Peloton Interactive (PTON 0.77%) thrived during the depths of the coronavirus pandemic as consumers searched for convenient exercise options while being stuck at home. The stock skyrocketed 434% in 2020 on booming customer demand and investor enthusiasm. 

But things have taken a turn for the worse. Easing pandemic-related restrictions and normalizing consumer behavior have seriously hurt this consumer discretionary stock, which is down 95% from its all-time high. The revamped leadership team is trying hard to improve the situation. At this point, however, I'm not so convinced they'll succeed.

Let's take a look at three reasons why I made the decision to close my entire Peloton position.

Falling demand and poor financial position 

Over the last five fiscal quarters, Peloton lost a combined $3.1 billion. This is a gargantuan sum, and it has happened as a direct result of falling revenue. In fiscal 2022 (ended June 30), sales dropped 10.9% year over year. This was a major reversal of the previous trend when revenue soared 18-fold between fiscal 2017 and fiscal 2021.

Ever since Barry McCarthy took over the CEO role from co-founder John Foley, he has instituted drastic measures in an attempt to raise the chances of the company's survival. Most recently, Peloton decided to lay off 500 employees. This follows several previous rounds of job cuts. What's more, management is cutting costs in areas like manufacturing and logistics. But none of this matters if the business can't find ways to boost demand and stabilize its sales.

Additionally, continuing to post a net loss quarter in and quarter out is only worsening Peloton's financial position. While the company does have $1.3 billion in cash and equivalents, its debt and operating lease liabilities have consistently climbed since last year to $2.4 billion as of the latest quarter. Further losses will only put more pressure on Peloton's balance sheet.

Tough industry to succeed in 

Finding long-term success in the fitness industry is known for being extremely difficult. New products and fitness trends come and go, while companies have to bank on customers' discipline to continue sticking to their workout regimens, a poor bet given how often people give up on their new diets and exercise plans.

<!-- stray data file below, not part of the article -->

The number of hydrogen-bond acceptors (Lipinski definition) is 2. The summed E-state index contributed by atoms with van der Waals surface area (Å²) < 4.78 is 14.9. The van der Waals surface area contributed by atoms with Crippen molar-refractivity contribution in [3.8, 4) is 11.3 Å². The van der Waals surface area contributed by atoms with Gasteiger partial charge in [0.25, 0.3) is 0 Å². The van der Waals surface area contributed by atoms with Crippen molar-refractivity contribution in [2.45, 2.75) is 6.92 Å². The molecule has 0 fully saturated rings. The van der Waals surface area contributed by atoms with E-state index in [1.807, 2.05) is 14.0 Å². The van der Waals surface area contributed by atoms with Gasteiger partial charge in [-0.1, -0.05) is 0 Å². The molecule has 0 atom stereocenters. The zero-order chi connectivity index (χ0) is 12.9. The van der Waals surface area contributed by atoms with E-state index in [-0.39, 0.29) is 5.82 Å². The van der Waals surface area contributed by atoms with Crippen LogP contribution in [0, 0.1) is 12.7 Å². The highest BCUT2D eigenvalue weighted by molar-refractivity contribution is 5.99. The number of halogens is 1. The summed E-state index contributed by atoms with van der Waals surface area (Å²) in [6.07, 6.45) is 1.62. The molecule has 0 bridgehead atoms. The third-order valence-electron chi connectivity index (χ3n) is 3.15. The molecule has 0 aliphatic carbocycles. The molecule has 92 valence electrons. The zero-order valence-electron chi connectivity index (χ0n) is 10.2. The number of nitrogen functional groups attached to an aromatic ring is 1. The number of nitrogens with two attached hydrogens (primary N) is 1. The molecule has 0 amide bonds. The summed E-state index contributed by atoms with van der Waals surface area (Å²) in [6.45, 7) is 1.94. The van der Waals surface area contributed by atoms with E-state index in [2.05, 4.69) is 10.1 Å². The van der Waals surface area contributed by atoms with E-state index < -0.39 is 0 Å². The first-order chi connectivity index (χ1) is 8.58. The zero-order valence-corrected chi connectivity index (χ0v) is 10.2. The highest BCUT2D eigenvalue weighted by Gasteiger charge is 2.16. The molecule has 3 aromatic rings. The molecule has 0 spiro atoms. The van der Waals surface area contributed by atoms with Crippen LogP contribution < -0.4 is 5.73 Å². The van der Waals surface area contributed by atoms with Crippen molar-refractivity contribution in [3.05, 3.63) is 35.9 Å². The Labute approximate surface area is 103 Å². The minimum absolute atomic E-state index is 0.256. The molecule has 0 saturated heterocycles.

In Peloton's case, the business not only needed customers to spend a four-figure sum to purchase its high-priced equipment -- already quite the hurdle -- but the company then needs these people to actually use the product and complete workouts every month to feed its subscription business. Average workouts per month of 14.8 and monthly churn of 1.41% last quarter are both trending in the wrong direction for Peloton.

McCarthy has adjusted the pricing of Peloton's products multiple times this year. Furthermore, the company has introduced a new rental program to try to increase accessibility for consumers and get them into the ecosystem. These initiatives have yet to spur material growth, though.

A rare success story in the fitness sector is Planet Fitness, one of the largest franchisors and operators of gyms in the U.S. Planet Fitness appeals to broad swaths of the general public thanks to its low-cost ($10 per month) membership option. But for a premium brand like Peloton, its market opportunity is much smaller, a difficult reality the company has struggled to overcome in the past year.

Turnarounds are difficult to execute 

Warren Buffett, arguably the greatest investor ever, has an apt quote that applies in this situation. "Turnarounds seldom turn," he said. Peloton was once on top of the world, approaching a $50 billion market cap. But even new partnerships with Amazon, Dick's Sporting Goods, and Hilton Hotels might not be enough to move the needle for the business. That's probably why McCarthy recently said he gives Peloton six months to turn things around and prove itself as a stand-alone company.

With the U.S. economy potentially on the brink of a recession, it'll become even more difficult for Peloton to boost sales if consumers are struggling to pay for basic necessities like groceries and gas.

I don't think I possess the investing skill and prowess to be able to predict Peloton's ability to change course and right the ship. That's simply too difficult to do at this point, and I've sold out of my entire position. I may revisit the stock in the future but only when I see concrete evidence this business is heading in the right direction again.